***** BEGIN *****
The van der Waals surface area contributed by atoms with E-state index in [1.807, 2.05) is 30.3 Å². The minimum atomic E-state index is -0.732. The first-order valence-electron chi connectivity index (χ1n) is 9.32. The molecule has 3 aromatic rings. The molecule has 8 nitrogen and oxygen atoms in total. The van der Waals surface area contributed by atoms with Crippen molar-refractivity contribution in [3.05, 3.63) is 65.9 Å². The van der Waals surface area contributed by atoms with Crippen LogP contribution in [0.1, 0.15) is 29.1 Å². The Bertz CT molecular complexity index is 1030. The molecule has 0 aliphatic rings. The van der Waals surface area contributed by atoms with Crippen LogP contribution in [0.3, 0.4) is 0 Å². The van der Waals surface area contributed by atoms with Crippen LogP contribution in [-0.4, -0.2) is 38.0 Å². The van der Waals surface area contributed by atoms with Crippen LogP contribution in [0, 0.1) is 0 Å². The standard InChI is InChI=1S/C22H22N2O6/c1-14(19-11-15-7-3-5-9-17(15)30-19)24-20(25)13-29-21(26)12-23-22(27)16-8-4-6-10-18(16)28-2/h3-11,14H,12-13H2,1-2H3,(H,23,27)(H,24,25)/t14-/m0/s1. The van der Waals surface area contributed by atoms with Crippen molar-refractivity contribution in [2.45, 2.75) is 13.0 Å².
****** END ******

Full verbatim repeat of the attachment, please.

The van der Waals surface area contributed by atoms with E-state index in [1.807, 2.05) is 30.3 Å². The minimum atomic E-state index is -0.732. The first-order valence-electron chi connectivity index (χ1n) is 9.32. The molecule has 3 aromatic rings. The molecule has 8 nitrogen and oxygen atoms in total. The van der Waals surface area contributed by atoms with Crippen molar-refractivity contribution in [3.05, 3.63) is 65.9 Å². The van der Waals surface area contributed by atoms with Crippen LogP contribution in [0.1, 0.15) is 29.1 Å². The Bertz CT molecular complexity index is 1030. The molecule has 0 aliphatic rings. The van der Waals surface area contributed by atoms with Crippen LogP contribution in [0.3, 0.4) is 0 Å². The van der Waals surface area contributed by atoms with Crippen LogP contribution in [-0.4, -0.2) is 38.0 Å². The van der Waals surface area contributed by atoms with Crippen LogP contribution in [0, 0.1) is 0 Å². The standard InChI is InChI=1S/C22H22N2O6/c1-14(19-11-15-7-3-5-9-17(15)30-19)24-20(25)13-29-21(26)12-23-22(27)16-8-4-6-10-18(16)28-2/h3-11,14H,12-13H2,1-2H3,(H,23,27)(H,24,25)/t14-/m0/s1. The van der Waals surface area contributed by atoms with Crippen molar-refractivity contribution in [2.45, 2.75) is 13.0 Å².